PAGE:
# Steady state file numeric solution

Dear all,

I have been struggling to get steady values of my model. I reduced some of the equations but I can not do it for K and Y because Y appears in steady state K equation. And K also appears in ss of the LF, LP equations. I can not reduce to equations to get K and Y.

Is there any idea how I can solve this issue? or there is a problem for the model dynamic which doesnt allow to find the steady state ?

Best

Try to reduce the number of equations you need to solve by combining the equations. Then call a numerical solver to solve the remaining equations.

Hello Dr Pfeifer,

I reduced the equations and now I get this errors. Could you please check what it is it about ?

Best
resid: The initial values for the steady state of the following variables are complex:
Y
LF
LP
w1
w2
CE
CW
C
K
r
pi
I

Residuals of the static equations:

Equation number 1 : 0.29101
Equation number 2 : 0.21507
Equation number 3 : -0.09086
Equation number 4 : 2.1494
Equation number 5 : 13.4682
Equation number 6 : 0
Equation number 7 : 0.18266
Equation number 8 : 0
Equation number 9 : 0
Equation number 10 : 1.1041
Equation number 11 : 1.0954
Equation number 12 : -0.02209
Equation number 13 : 0
Equation number 14 : 0
Equation number 15 : 0
Equation number 16 : 0.2

Error using print_info (line 76)

print_info(info,options_.noprint, options_);

Error in model (line 218)

Error in dynare (line 235)
evalin(‘base’,fname) ;

model.mod (1.3 KB) model_steadystate.m (2.2 KB)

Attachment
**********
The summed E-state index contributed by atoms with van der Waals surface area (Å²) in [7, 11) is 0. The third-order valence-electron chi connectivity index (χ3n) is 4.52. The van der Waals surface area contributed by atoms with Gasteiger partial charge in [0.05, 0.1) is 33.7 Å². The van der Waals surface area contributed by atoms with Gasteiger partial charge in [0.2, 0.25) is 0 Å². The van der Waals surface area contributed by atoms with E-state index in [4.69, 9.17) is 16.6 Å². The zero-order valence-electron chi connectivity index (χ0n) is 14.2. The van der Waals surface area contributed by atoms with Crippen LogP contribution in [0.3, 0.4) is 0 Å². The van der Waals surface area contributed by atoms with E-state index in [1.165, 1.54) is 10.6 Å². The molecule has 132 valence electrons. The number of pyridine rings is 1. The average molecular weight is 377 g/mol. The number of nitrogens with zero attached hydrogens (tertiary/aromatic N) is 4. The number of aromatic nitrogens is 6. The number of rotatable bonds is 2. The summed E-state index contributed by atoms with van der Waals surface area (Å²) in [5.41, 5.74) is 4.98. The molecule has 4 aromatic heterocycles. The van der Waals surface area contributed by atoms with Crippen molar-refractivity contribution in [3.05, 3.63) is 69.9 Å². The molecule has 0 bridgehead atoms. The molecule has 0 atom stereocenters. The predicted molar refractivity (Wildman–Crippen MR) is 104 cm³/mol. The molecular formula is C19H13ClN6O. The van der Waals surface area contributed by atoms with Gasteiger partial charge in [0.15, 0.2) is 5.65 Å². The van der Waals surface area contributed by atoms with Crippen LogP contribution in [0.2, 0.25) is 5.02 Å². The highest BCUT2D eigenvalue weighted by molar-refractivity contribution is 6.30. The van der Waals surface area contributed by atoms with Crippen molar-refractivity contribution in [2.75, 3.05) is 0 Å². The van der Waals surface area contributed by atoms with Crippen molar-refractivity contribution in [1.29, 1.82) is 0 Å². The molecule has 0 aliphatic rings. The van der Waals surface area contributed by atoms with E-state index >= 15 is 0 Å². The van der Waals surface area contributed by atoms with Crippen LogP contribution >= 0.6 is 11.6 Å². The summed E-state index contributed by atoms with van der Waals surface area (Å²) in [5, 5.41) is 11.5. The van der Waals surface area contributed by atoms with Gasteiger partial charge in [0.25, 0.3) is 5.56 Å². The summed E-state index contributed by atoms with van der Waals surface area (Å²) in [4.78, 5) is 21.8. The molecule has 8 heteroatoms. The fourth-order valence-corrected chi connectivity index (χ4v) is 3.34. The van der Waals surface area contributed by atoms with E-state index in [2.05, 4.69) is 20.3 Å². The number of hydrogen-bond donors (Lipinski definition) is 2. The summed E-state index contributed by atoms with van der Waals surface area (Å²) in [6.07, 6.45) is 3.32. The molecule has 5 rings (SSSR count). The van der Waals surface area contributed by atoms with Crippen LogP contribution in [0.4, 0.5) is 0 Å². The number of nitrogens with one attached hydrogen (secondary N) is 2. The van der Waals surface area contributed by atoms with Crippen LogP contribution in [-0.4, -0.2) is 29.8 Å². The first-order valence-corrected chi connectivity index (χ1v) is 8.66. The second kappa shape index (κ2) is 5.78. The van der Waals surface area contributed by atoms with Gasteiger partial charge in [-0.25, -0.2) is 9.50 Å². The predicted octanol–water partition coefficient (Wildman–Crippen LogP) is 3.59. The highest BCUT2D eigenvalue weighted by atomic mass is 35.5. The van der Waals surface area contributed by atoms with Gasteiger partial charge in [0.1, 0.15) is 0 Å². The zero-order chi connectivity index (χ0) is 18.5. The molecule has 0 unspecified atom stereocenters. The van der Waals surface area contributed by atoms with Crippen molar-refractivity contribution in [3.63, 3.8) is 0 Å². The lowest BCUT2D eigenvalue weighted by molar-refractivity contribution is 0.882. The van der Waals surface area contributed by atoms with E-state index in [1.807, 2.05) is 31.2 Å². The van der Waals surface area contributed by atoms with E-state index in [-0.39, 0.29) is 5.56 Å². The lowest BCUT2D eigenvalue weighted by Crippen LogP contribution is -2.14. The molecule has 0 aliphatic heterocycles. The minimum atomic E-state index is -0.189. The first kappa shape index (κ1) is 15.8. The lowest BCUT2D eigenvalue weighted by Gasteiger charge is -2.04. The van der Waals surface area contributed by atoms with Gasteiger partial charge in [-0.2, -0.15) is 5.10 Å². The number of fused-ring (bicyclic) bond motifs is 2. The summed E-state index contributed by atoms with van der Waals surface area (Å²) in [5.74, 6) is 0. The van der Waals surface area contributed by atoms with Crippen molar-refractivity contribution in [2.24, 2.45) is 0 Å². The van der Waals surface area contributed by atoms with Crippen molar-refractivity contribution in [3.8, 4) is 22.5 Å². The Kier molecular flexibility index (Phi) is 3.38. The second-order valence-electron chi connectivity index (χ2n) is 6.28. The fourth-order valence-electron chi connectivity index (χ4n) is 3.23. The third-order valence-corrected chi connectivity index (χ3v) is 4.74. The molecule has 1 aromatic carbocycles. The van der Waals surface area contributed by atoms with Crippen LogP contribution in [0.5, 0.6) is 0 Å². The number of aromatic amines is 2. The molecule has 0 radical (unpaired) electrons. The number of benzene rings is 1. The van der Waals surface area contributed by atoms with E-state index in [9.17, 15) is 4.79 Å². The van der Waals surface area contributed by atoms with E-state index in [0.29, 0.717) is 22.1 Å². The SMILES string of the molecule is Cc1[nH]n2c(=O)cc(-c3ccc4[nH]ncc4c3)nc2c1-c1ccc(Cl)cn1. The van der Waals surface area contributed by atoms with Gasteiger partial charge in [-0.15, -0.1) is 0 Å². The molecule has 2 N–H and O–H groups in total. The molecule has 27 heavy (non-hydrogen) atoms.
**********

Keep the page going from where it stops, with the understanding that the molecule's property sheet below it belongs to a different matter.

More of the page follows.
Hi feryb,

Focus on the solution with paper and pencil: Lagrangian multipliers and rates of interest are usually the easiest to find (e.g. with the Lucas asset pricing condition). Gross steady state inflation is 1 (unless you would like trend inflation in the model). And so on. You do not have many equations, so try and combine equations, as mentioned by @jpfeifer. For example, if you have a problem with K and Y, try to solve for a ratio of the two.
In Dynare, start by focusing on the equations with very large residuals, spot the mistake, and then move to those with smaller residuals and so on. The larger the residual, the coarser the mistake you are likely to have made. Also, you can help yourself by adding name tags to equations, which is helpful to know the name of the equation that is giving you problems in terms of residuals.
For example,

``````[name='Definition of marginal utility of consumption UCS']
ucs = exp(a_p)*(1-ETA)*(cs - ETA*cs(-1))^(-1);
[name='FOC wrt housing H_S']
ucs*( q-lambdas*(1-RHOS)*ms*exp(a_mh)*((q(+1)*pinf(+1))/rs) ) = (JEI*exp(a_j)*exp(a_p))/hs + BETAS*(ucs(+1)*q(+1));
`````` Dear Cmarch,

Thank you for the help. I will keep trying.

Best